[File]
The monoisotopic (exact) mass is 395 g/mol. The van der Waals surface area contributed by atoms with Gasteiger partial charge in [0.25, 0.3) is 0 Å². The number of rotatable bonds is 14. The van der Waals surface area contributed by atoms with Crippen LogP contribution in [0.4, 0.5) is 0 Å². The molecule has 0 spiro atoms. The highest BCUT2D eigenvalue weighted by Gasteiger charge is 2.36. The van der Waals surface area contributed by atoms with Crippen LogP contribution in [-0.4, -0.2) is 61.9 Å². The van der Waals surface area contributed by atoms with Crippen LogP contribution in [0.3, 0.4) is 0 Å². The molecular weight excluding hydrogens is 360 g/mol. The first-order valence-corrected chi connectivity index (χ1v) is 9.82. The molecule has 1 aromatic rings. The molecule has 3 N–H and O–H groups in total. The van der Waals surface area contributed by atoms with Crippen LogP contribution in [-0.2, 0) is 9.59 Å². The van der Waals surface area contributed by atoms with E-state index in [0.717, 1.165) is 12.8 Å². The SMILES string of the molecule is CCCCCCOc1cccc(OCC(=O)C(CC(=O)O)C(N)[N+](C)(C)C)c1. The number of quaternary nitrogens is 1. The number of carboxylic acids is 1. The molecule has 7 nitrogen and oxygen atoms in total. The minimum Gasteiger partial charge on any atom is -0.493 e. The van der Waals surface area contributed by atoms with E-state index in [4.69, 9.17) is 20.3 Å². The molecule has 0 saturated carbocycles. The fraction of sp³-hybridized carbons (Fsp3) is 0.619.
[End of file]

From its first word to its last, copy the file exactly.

The monoisotopic (exact) mass is 395 g/mol. The van der Waals surface area contributed by atoms with Gasteiger partial charge in [0.25, 0.3) is 0 Å². The number of rotatable bonds is 14. The van der Waals surface area contributed by atoms with Crippen LogP contribution in [0.4, 0.5) is 0 Å². The molecule has 0 spiro atoms. The highest BCUT2D eigenvalue weighted by Gasteiger charge is 2.36. The van der Waals surface area contributed by atoms with Crippen LogP contribution in [-0.4, -0.2) is 61.9 Å². The van der Waals surface area contributed by atoms with Crippen LogP contribution in [0.3, 0.4) is 0 Å². The molecular weight excluding hydrogens is 360 g/mol. The first-order valence-corrected chi connectivity index (χ1v) is 9.82. The molecule has 1 aromatic rings. The molecule has 3 N–H and O–H groups in total. The van der Waals surface area contributed by atoms with Crippen LogP contribution in [-0.2, 0) is 9.59 Å². The van der Waals surface area contributed by atoms with E-state index in [0.717, 1.165) is 12.8 Å². The SMILES string of the molecule is CCCCCCOc1cccc(OCC(=O)C(CC(=O)O)C(N)[N+](C)(C)C)c1. The number of quaternary nitrogens is 1. The number of carboxylic acids is 1. The molecule has 7 nitrogen and oxygen atoms in total. The minimum Gasteiger partial charge on any atom is -0.493 e. The van der Waals surface area contributed by atoms with E-state index in [4.69, 9.17) is 20.3 Å². The molecule has 0 saturated carbocycles. The fraction of sp³-hybridized carbons (Fsp3) is 0.619.